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Roddey report wasn't complete

Clerk of courts also didn't comply on donor employers

Thursday, February 22, 2001

By Jeffrey Cohan, Post-Gazette Staff Writer

Campaign finance reports filed by Allegheny County Chief Executive Jim Roddey and Clerk of Courts George Matta fell far short of complying with state law.

The law requires candidates to list the occupations and employers of campaign contributors who give more than $250. Roddey and Matta did not provide that information for more than half of those donors.

The disclosure requirement enables citizens to identify whether officials or employees of companies that do business with government are also making large contributions to the politicians who make decisions.

On his recently filed campaign finance report for the year 2000, Roddey listed 314 people who contributed $250 or more. But only 142 of those, or 45 percent, listed the donor's occupation and employer. Matta identified the occupation and employers in 32 of 74 cases, or 43 percent.

Roddey referred questions about his report to his 1999 campaign manager, Kent Gates, who submitted the report.

Gates said changes in Roddey's campaign organization and a fund-raiser held late in the year -- Nov. 30 -- led to problems in providing the required information.

"We're in the process of cleaning up the database," Gates said.

County Controller Dan Onorato, who identified the employers of each of the 16 people who gave his campaign more than $250 last year, said Gates offered a "lame excuse."

"I pay it painstaking detail because the law is very clear. If you're over $250, you have to give the employer," Onorato said. "I take that very seriously. [What Roddey did] is a violation and the election bureau should enforce that."

Matta could not explain the omissions in his report, which his father, George Matta Sr., prepared.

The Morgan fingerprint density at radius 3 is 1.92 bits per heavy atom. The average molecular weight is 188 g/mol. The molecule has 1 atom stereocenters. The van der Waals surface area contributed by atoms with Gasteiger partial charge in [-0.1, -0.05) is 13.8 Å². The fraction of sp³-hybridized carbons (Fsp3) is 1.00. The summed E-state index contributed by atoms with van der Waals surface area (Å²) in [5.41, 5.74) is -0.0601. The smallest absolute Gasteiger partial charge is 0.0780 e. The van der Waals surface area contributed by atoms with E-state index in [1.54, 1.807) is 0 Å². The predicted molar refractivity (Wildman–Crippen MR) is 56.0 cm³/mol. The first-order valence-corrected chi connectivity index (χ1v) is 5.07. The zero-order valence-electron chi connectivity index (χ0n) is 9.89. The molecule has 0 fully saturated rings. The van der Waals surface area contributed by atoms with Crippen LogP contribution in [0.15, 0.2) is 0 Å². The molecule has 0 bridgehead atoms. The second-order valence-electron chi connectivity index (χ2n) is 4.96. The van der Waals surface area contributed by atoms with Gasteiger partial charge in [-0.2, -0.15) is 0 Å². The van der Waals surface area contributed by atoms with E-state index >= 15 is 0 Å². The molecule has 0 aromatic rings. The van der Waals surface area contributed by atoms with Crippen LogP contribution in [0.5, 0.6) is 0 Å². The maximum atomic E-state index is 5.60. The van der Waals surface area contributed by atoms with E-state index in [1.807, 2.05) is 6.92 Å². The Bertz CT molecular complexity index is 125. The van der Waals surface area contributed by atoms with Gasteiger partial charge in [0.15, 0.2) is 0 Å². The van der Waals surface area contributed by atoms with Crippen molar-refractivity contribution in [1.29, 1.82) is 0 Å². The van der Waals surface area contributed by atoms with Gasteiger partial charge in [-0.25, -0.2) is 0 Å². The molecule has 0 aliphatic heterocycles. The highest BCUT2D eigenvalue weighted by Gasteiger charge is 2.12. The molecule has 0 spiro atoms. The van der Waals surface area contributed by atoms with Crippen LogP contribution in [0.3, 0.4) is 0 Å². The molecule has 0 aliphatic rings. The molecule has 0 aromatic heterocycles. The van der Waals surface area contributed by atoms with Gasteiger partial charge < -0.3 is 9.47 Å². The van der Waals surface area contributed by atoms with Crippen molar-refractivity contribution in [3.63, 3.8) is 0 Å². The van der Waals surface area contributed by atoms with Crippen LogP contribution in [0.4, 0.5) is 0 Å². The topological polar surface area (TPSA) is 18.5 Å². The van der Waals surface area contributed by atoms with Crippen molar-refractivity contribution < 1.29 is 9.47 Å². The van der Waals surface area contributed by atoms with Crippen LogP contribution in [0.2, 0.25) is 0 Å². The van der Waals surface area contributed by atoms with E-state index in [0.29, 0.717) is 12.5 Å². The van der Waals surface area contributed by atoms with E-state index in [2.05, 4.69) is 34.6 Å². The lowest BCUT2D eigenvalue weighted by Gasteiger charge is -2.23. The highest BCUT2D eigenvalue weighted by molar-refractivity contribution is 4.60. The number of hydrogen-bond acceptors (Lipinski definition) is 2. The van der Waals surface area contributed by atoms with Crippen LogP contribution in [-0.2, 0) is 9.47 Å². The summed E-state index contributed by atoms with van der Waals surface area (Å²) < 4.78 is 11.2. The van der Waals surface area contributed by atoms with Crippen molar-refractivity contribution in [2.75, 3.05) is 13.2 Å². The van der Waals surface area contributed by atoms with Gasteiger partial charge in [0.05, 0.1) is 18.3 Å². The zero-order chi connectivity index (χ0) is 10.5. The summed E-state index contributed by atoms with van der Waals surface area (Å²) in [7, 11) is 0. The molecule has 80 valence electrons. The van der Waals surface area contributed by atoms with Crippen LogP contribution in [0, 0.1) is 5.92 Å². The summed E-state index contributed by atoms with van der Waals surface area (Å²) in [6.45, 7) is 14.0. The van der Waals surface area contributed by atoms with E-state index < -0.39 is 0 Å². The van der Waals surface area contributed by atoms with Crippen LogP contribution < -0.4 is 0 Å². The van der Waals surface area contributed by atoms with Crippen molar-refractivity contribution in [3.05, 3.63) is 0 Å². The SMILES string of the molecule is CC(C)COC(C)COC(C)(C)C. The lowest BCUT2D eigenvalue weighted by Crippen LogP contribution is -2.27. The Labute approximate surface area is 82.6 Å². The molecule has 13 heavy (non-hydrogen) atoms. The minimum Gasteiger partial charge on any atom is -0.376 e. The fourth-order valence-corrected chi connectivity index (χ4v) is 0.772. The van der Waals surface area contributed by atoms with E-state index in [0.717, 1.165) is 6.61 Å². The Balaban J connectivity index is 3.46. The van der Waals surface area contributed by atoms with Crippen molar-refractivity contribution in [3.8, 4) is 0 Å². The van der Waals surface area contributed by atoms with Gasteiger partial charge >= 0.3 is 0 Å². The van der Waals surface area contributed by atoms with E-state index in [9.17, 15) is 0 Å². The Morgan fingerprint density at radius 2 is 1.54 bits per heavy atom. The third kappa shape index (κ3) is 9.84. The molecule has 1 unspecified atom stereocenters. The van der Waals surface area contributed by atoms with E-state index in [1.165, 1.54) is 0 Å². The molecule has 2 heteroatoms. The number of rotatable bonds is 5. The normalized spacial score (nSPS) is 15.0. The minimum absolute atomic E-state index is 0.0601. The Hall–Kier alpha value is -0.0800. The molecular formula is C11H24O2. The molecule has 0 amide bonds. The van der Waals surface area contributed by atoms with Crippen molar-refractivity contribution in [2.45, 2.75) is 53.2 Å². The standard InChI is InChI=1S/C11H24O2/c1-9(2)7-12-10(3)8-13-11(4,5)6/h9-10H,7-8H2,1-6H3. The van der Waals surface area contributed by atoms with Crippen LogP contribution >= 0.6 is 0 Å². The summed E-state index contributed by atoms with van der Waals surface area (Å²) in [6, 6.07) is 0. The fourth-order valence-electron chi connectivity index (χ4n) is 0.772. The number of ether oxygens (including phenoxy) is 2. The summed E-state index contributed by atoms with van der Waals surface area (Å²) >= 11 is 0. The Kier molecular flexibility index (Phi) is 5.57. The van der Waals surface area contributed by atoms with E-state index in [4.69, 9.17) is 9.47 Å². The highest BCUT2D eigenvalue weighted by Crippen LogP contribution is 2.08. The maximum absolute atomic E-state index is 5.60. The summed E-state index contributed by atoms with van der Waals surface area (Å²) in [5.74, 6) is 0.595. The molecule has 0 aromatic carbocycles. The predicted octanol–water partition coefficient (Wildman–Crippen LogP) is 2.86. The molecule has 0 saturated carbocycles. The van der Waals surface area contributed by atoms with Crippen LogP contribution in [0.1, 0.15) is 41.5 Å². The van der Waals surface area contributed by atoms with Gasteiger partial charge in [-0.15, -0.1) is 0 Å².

"I'll look at that," Matta said. "I'm very good at getting that information."

Violating the state's reporting requirements is a misdemeanor punishable by a $1,000 fine and a year in jail. But Roddey and Matta likely won't face any such penalties.

County Elections Manager Mark Wolosik said his office will eventually review all campaign finance reports for 2000. If omissions are found, the politician will be notified and asked to submit the missing information. If the politician complies, there will be no sanctions.

Gates said that Roddey will submit an amended report with complete information within weeks. Contributors are being contacted for the information.

Matta said he, too, will soon file a complete amended report.

The other elected official on the county's Retirement Board, county Treasurer John Weinstein, did a better job in supplying the required information. He did so in 32 of 35 cases, or 91 percent.

In comparison, Mayor Tom Murphy listed complete information for 167 of the 179 people who gave his campaign more than $250, a 93 percent rate.

Even if a report lacks the identities of just a few employers, the elections office will send a politician a notice demanding completeness, Wolosik said.

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